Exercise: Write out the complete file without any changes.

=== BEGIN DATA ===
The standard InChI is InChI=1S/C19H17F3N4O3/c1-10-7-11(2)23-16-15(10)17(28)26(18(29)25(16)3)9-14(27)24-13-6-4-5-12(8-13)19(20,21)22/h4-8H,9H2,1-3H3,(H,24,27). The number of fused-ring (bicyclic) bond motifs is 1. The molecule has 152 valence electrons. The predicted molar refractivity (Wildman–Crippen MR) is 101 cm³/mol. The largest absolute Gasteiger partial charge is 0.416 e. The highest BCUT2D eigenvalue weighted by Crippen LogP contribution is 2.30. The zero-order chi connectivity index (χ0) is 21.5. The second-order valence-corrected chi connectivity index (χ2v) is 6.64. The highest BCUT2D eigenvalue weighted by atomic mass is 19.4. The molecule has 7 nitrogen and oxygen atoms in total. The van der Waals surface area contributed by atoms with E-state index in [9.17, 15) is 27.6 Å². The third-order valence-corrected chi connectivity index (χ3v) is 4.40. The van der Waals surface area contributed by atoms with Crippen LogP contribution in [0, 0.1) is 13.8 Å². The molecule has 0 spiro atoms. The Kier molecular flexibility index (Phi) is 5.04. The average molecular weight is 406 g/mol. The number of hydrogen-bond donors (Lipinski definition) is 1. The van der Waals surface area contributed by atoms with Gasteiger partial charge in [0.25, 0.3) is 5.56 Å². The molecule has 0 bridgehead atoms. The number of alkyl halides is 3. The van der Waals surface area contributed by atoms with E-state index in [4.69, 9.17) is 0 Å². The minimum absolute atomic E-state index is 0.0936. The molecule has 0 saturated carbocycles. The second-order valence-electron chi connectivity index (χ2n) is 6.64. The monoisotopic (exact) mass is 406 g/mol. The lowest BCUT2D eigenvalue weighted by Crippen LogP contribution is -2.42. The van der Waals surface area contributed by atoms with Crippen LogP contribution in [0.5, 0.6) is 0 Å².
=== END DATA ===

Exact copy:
The standard InChI is InChI=1S/C19H17F3N4O3/c1-10-7-11(2)23-16-15(10)17(28)26(18(29)25(16)3)9-14(27)24-13-6-4-5-12(8-13)19(20,21)22/h4-8H,9H2,1-3H3,(H,24,27). The number of fused-ring (bicyclic) bond motifs is 1. The molecule has 152 valence electrons. The predicted molar refractivity (Wildman–Crippen MR) is 101 cm³/mol. The largest absolute Gasteiger partial charge is 0.416 e. The highest BCUT2D eigenvalue weighted by Crippen LogP contribution is 2.30. The zero-order chi connectivity index (χ0) is 21.5. The second-order valence-corrected chi connectivity index (χ2v) is 6.64. The highest BCUT2D eigenvalue weighted by atomic mass is 19.4. The molecule has 7 nitrogen and oxygen atoms in total. The van der Waals surface area contributed by atoms with E-state index in [9.17, 15) is 27.6 Å². The third-order valence-corrected chi connectivity index (χ3v) is 4.40. The van der Waals surface area contributed by atoms with Crippen LogP contribution in [0, 0.1) is 13.8 Å². The molecule has 0 spiro atoms. The Kier molecular flexibility index (Phi) is 5.04. The average molecular weight is 406 g/mol. The number of hydrogen-bond donors (Lipinski definition) is 1. The van der Waals surface area contributed by atoms with Gasteiger partial charge in [0.25, 0.3) is 5.56 Å². The molecule has 0 bridgehead atoms. The number of alkyl halides is 3. The van der Waals surface area contributed by atoms with E-state index in [4.69, 9.17) is 0 Å². The minimum absolute atomic E-state index is 0.0936. The molecule has 0 saturated carbocycles. The second-order valence-electron chi connectivity index (χ2n) is 6.64. The monoisotopic (exact) mass is 406 g/mol. The lowest BCUT2D eigenvalue weighted by Crippen LogP contribution is -2.42. The van der Waals surface area contributed by atoms with Crippen LogP contribution in [0.5, 0.6) is 0 Å².